Rental company paying up in discrimination suit

May 13, 2011
Massachusetts Attorney General Martha Coakley announced a consent judgment on Thursday with rental property owner AvalonBay Communities Inc., over alleged discrimination of a tenant with young children.
     A complaint filed in Suffolk Superior Court on Wednesday alleged that beginning in November 2009, a tenant at Avalon made repeated, unreasonable and unsubstantiated complaints about noise made by another tenant's children. The alleged offending tenant made efforts to address the concerns, but Avalon allegedly served the tenant with a notice to evict the tenant and her two small children.
     The complaint alleges that the neighbor complained about noise when the children were not even in the apartment. Avalon is accused of engaging in discrimination against a family with children, which is a violation of federal and state fair housing laws.

Coakley announces settlements

May 02, 2011
Massachusetts Attorney General Martha Coakley announced on Friday that she has reached settlements with a real estate company, an apartment owner and the former operator of a motor vehicle inspection station.
     The Centre Realty Group agreed to pay $10,000 to a prospective tenant who was allegedly unfairly discriminated against after the company found out the prospective tenant received public housing and had small children, the latter of which would require the owner to eliminate lead hazards.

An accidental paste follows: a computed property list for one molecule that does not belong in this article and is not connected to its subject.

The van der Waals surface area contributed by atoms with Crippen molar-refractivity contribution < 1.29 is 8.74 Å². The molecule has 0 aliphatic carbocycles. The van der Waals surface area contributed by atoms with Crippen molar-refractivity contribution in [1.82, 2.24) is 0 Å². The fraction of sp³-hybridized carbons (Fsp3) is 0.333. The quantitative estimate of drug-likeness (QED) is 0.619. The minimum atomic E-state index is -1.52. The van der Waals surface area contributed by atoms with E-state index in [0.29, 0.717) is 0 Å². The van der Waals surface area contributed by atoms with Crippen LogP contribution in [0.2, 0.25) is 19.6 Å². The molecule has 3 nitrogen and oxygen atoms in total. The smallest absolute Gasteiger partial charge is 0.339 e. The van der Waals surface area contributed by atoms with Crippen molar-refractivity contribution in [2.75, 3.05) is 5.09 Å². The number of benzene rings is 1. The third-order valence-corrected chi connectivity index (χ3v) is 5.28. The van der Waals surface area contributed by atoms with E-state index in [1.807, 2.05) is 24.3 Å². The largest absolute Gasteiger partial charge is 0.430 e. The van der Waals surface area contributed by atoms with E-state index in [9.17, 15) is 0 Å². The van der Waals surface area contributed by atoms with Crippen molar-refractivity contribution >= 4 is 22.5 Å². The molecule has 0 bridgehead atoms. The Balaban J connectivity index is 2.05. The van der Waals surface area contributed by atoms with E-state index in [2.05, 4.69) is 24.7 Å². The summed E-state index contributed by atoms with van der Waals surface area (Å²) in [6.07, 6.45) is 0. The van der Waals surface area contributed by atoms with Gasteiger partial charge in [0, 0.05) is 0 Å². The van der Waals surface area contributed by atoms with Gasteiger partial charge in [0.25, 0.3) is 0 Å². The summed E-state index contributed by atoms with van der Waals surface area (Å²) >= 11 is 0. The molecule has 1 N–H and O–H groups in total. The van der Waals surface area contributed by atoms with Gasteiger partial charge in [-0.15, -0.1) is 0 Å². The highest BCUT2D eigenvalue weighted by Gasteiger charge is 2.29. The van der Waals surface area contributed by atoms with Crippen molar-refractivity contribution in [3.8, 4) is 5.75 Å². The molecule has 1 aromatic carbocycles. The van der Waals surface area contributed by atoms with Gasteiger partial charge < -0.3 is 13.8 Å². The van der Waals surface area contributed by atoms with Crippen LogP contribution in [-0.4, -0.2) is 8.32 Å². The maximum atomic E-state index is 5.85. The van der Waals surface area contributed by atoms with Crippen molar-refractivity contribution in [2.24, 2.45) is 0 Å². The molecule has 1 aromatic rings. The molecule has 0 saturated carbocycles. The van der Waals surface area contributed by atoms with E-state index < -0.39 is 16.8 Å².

In addition, the company will pay $1,500 to the Lawyers Committee for Civil Rights and $1,000 to the commonwealth as part of an assurance of discontinuance. Employees at Centre Realty Group will also receive fair housing training, abide by state and federal housing and anti-discrimination laws, and notify the Civil Rights Division of housing discrimination complaints for the next two years.

Natick company reaches agreement with AG in discrimination case

February 25, 2011
A Natick company whose employee told a disabled woman they don't rent to disabled people has reached an agreement with the Massachusetts Attorney General's office.
     The judgment between the attorney general's office, Natick-based Franchi Management Company, Inc., and Marsha Lenhoff, an assistant property manager at Babcock Tower, which is an apartment building in Boston, was filed Wednesday in Suffolk Superior Court.
     The judgment resolves allegations that the management company and Lenhoff discriminated against a disabled woman when they said they would not provide services to those with disabilities.
     

Coakley sues trio over housing bias

January 06, 2011
A Boston real estate management company, its agent, and a property owner are being sued by Attorney General Martha Coakley who says they violated the state’s antidiscrimination law.
     Coakley’s office filed a complaint in Suffolk Superior Court this week claiming that Mediate Management Company, agent Deborah Kooring, and property owner Fenway Buttrick LLC refused to renew a family’s lease on an apartment last year after the family asked that the property be inspected for lead contamination. A young child was living in the apartment at the time.

Condo group to pay $150,000 in child-bias case

November 25, 2010
Families with children living in condominium developments have the same rights to use common spaces as their childless neighbors.
     That’s the message the US Department of Justice hopes will be conveyed across the country by the announcement that a Methuen condo association will pay $150,000 to settle allegations it discriminated against residents with children who played Wiffle Ball and tag in common areas.
     Stonecleave Village Association Inc. this week agreed to pay $130,000 to victims and $20,000 in civil penalties as part of the agreement with the Justice Department related to claims the association imposed excessive fines on families whose children allegedly violated its rules. The condo board also agreed to undergo training about the Fair Housing Act.